Deep down I am an epic gamer. The more intense, the more strategic, the more depth, the better. I’m not opposed to sinking 3-4 hours into a D&D session or a game like Fury Of Dracula (Fantasy Flight Games). And I’m dying to – one time even – play Twilight Imperium (Fantasy Flight Games). But the reality is, even if I ever have that much time anymore, finding enough friends who also have that much time at the SAME time is near impossible. So, while I shoot for the stars, I often have to cram my gaming into an hour or less. Consequently, I am always on the lookout for games that pack a lot of epic feel in a small package. (See my review of Eminent Domain Microcosm: http://www.geekgirlauthority.com/party-of-two-please-underrated-epic-feeling-2-player-games/)
Enter Treasures & Traps. (Studio 9 Games, 2-6 Players, 45 minutes or less)
T&T plays up to 6, but I have only played it as a two player game. The rules are super easy. To win, you need to have one of each type of treasure (gold, silver, bronze) in your realm. Each player starts with 5 cards in hand. The player turns consist of taking two actions (only one on the first turn of the game) and replenishing your hand. There are only three possible actions – Try to play a card, try to remove a card from play, or discard a card from your hand and draw another. That’s it. Any complexity in this game comes from card text and strategy. Cards consist of creatures, items, places, and companions. The card text tells you exactly what each card can do. In order to help capture the table top RPG feel, the game has a pretty cool feature. In order to play a card, you must roll its “entry” number on a 6-sided die. If you don’t succeed, that card is discarded. Similarly, to remove a card that is in play, you must roll that card’s “exit” number. This luck factor actually adds immersion to the game. What geek doesn’t love monsters, weapons, castles, treasure chests, princesses, AND chucking dice?
The game’s strategy involves which cards you attempt to play or remove (obviously). But this is compounded by trying to determine if you can make the roll necessary to get that card in or out. For instance, you may have a gold item in your hand. This item gets you one third of the way to victory, and has an ongoing bonus allowing you to have one extra card in your hand. It would be great if you could get it into play right now. But since you have no other cards in play that add to your rolls, it requires an entry roll of a natural 6. Unless you get that 6, the card will be discarded. Hmmm. Well, you also have a companion card in your hand, whose entry roll is only a 3. That card would provide an ongoing effect of +1 to all entry rolls. So, for your first action you take the safer route and play the companion card. You roll your die and get a 5. Boom. Now for your second action you can play the gold item card, and because of the companion’s bonus, you “only” need a 5 to get that card in. Still tough, but not as bad. The strategy also gets a bit more intense when you consider your opponents’ cards. If you let them get more cards into play, like maybe a castle that increases the exit rolls of their entire realm, you could be screwed. So maybe you try to get a magic item in that has a one time use of destroying any card on the table. Again, not too difficult to understand, but there is certainly enough tension and strategy to have you fist pumping when it works out, and groaning when it doesn’t.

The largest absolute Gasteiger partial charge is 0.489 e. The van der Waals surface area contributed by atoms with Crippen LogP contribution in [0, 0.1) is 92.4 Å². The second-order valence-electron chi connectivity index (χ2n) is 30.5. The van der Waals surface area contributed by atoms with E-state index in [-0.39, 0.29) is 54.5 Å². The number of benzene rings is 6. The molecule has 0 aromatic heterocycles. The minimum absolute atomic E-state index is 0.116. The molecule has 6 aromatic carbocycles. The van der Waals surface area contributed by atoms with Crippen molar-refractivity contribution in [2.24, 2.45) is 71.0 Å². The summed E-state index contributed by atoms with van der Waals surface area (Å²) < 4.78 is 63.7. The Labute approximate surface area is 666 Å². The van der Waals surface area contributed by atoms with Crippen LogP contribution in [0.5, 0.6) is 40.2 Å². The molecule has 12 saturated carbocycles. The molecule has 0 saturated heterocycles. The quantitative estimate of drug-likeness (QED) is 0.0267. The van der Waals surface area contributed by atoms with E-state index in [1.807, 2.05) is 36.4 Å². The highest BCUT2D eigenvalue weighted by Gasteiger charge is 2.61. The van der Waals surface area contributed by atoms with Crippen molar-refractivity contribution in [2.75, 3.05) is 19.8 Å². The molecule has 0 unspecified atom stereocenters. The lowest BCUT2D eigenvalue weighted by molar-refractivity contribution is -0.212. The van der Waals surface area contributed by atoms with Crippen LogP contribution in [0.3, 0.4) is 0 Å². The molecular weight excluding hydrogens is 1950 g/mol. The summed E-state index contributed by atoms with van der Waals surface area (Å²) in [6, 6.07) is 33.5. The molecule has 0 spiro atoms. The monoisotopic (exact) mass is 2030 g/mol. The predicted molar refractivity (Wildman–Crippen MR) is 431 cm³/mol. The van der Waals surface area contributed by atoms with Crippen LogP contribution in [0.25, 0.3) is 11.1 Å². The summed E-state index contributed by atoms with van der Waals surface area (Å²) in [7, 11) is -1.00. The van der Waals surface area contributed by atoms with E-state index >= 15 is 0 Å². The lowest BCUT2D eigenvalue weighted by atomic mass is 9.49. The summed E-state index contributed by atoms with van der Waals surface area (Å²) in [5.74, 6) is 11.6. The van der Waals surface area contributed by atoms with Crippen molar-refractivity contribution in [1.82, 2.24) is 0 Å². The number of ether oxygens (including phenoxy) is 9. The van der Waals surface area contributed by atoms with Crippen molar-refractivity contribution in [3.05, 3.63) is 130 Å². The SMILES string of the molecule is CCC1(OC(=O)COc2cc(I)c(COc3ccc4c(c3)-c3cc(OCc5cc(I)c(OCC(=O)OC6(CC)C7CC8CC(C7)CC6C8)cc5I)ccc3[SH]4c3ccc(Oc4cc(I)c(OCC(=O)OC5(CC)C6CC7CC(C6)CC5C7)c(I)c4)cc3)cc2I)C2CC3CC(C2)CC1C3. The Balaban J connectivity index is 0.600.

The art in T&T also warrants mentioning. It’s kind of old school, with pencil drawings, and has that cartoonish look similar to Steve Jackson’s Munchkin. Truthfully, this game has a bit of the feel of Munchkin, with its theme, its art, and its “take that” kind of flow. I found T&T to be easier to understand and more streamlined, honestly. If given my druthers, I would play T&T instead, sacrilege as that might sound. For its size, I think it would be hard to find a tighter card game in this theme, and still good for two players. If you haven’t heard of Treasures & Traps, you should give it a look. I’m very glad I did, and I can’t wait to play it again.